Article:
My anxiety is getting the better of me. I’m imagining I have a sore throat or feeling breathless. I did this last year in April, and then the symptoms actually did turn out to be Covid. I don’t want that to happen again now, but there’s really nothing I can do about it. I was exposed to potentially huge amounts of aerosols of Covid-19 three days ago, and I can’t take that event back. All the nurses had no better protection and that is their daily job. Have they all been vaccinated and feel confident? Have they all had the virus and are now immune? Or are they just too busy, too caught up in their job rushing from one thing to another to worry about what kind of mask they’re wearing? Or are they not provided with any? I think this last is the most likely reason, and if so, that’s really not good enough.

My plan for me is to continue living my life, keep away from people, wear my mask, wash my hands, stay out of contact with everyone until next Friday, when I will take a Covid test. By then it will have been ten days since the exposure and if I’m going to get it, surely that will have been enough time for sufficient viral load to amass in the back of my nose and throat to show up in a test? I really don’t want a false negative test result.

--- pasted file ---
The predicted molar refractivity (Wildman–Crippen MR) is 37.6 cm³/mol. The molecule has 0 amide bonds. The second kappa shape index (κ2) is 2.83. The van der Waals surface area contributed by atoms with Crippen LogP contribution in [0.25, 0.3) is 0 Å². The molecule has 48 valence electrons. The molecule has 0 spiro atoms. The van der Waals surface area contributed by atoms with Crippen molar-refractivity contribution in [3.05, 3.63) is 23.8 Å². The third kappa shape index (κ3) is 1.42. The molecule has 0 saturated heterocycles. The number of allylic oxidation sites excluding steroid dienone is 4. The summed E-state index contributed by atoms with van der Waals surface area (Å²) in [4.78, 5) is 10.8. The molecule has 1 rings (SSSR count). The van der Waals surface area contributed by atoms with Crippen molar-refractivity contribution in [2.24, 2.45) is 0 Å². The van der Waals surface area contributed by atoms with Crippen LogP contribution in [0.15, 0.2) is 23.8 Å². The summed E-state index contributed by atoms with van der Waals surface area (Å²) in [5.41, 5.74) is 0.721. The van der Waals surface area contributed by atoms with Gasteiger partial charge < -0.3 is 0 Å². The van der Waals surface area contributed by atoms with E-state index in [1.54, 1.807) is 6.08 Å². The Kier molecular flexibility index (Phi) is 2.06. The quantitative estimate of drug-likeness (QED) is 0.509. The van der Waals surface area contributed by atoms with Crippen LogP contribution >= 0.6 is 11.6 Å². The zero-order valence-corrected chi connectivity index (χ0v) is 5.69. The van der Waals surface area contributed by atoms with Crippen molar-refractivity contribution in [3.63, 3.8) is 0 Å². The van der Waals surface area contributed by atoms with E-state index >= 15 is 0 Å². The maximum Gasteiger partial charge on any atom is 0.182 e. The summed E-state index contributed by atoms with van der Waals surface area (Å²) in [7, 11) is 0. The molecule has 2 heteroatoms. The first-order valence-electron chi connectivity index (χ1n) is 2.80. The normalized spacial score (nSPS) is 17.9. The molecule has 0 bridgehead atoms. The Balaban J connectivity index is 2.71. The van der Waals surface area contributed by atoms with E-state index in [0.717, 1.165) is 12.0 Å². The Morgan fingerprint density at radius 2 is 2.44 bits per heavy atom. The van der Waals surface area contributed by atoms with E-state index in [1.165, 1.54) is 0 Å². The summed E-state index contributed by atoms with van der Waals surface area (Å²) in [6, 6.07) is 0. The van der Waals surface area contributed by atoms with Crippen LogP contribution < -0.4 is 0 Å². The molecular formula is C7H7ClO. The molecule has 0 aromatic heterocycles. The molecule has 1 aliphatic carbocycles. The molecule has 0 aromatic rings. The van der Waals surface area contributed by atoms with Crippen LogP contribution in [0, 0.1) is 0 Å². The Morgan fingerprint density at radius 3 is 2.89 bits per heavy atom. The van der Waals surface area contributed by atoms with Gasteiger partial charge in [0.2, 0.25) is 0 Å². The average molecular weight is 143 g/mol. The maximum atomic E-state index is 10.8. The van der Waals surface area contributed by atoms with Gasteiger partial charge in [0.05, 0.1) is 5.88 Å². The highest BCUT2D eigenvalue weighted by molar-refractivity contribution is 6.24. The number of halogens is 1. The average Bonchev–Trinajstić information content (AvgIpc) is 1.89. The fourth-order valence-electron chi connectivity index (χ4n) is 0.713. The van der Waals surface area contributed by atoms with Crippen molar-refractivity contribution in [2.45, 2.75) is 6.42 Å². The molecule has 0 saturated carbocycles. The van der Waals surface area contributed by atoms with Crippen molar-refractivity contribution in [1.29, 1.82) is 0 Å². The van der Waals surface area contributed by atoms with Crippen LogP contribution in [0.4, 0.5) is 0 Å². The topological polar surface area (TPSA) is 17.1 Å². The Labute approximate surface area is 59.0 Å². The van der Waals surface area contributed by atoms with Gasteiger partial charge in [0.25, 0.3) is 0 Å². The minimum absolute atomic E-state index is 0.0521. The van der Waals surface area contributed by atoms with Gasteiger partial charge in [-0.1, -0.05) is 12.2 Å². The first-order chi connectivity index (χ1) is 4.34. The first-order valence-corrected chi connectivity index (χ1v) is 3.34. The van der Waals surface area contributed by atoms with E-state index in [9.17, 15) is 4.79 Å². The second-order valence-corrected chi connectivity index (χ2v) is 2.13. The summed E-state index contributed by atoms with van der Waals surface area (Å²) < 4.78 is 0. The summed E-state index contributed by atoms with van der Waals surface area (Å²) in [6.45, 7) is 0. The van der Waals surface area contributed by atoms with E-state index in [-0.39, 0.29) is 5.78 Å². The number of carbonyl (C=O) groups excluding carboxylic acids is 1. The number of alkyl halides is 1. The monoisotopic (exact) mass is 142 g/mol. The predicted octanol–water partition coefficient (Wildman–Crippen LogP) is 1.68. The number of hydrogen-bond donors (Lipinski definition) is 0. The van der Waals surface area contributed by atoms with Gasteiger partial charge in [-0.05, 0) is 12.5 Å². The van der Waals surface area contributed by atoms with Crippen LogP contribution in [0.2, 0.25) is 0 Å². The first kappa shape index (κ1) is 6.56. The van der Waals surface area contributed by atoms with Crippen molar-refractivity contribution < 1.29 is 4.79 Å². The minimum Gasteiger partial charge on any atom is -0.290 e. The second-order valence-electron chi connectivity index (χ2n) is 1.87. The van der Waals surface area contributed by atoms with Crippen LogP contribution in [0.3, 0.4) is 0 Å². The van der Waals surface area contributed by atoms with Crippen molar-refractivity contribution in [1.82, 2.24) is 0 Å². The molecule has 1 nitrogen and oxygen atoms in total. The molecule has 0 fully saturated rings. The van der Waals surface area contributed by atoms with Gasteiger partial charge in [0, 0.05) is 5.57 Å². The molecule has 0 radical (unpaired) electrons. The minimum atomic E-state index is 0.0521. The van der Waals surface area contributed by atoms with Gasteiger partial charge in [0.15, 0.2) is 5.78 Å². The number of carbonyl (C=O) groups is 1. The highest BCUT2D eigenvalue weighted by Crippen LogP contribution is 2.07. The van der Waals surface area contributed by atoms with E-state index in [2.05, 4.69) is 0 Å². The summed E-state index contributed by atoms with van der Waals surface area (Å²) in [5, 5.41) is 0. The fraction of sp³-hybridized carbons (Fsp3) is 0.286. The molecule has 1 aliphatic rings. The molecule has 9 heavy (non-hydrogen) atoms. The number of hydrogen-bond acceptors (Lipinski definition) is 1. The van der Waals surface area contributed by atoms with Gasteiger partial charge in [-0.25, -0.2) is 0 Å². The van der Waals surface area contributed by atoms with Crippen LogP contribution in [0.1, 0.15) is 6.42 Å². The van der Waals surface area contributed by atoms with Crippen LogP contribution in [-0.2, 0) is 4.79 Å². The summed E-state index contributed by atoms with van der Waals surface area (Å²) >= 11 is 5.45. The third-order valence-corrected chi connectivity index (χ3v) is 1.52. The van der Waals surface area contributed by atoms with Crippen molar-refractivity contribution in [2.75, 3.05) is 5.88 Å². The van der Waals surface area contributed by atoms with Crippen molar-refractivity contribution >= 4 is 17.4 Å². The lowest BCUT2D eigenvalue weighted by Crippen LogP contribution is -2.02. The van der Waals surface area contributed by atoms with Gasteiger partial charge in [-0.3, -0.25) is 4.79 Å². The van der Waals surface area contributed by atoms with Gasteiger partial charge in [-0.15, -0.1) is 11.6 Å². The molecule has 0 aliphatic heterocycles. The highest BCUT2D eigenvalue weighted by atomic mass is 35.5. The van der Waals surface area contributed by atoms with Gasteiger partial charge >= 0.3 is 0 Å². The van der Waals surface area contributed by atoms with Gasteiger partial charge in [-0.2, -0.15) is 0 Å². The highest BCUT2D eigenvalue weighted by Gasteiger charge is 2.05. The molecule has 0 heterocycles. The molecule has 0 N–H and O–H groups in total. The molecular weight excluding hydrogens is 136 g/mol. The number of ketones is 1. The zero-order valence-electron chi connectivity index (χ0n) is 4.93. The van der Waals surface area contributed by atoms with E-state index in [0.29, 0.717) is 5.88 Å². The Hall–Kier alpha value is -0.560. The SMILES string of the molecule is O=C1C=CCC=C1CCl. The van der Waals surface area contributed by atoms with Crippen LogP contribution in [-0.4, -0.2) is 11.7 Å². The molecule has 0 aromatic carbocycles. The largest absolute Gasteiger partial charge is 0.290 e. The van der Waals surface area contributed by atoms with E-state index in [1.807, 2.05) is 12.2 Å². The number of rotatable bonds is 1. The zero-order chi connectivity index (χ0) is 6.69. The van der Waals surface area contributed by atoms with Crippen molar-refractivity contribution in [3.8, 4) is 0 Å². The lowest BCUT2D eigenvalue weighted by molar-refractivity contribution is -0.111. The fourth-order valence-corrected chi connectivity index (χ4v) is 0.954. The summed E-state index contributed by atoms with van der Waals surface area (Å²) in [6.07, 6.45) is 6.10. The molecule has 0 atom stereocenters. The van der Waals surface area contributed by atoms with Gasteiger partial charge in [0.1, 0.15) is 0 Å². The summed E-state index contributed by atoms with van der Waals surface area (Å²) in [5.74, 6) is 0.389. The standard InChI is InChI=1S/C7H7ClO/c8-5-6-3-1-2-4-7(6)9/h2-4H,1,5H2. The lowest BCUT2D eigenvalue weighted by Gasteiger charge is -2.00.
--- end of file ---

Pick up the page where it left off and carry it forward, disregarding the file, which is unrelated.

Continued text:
If, when (yes, I must think when) I get a negative result back from that test I will give myself a reward, out of pure relief. Perhaps I should spend the next seven days deciding exactly what that should be.

In the meanwhile, just to comfort myself, I bought a pulse oximeter from Amazon (to arrive tomorrow) so I can monitor my blood oxygen levels. This evening Jack said he had a sore throat and I think I also have one. But lets hope it’s either a normal cold coming on or our imaginations.

Please God!

Update on Albert

This morning I went back to the hospital to volunteer, and to enquire about Albert. I didn’t sleep well last night and my whole body ached. Staying with him during his last hour or two of life had affected me more than I thought it would. I found out that he died not long after I left the room.

That’s one man. One man in one room on one ward in one hospital in one town in one county in England. And this tragedy is being repeated throughout the world. It’s devastating and unbearable if you allow yourself to properly think about it.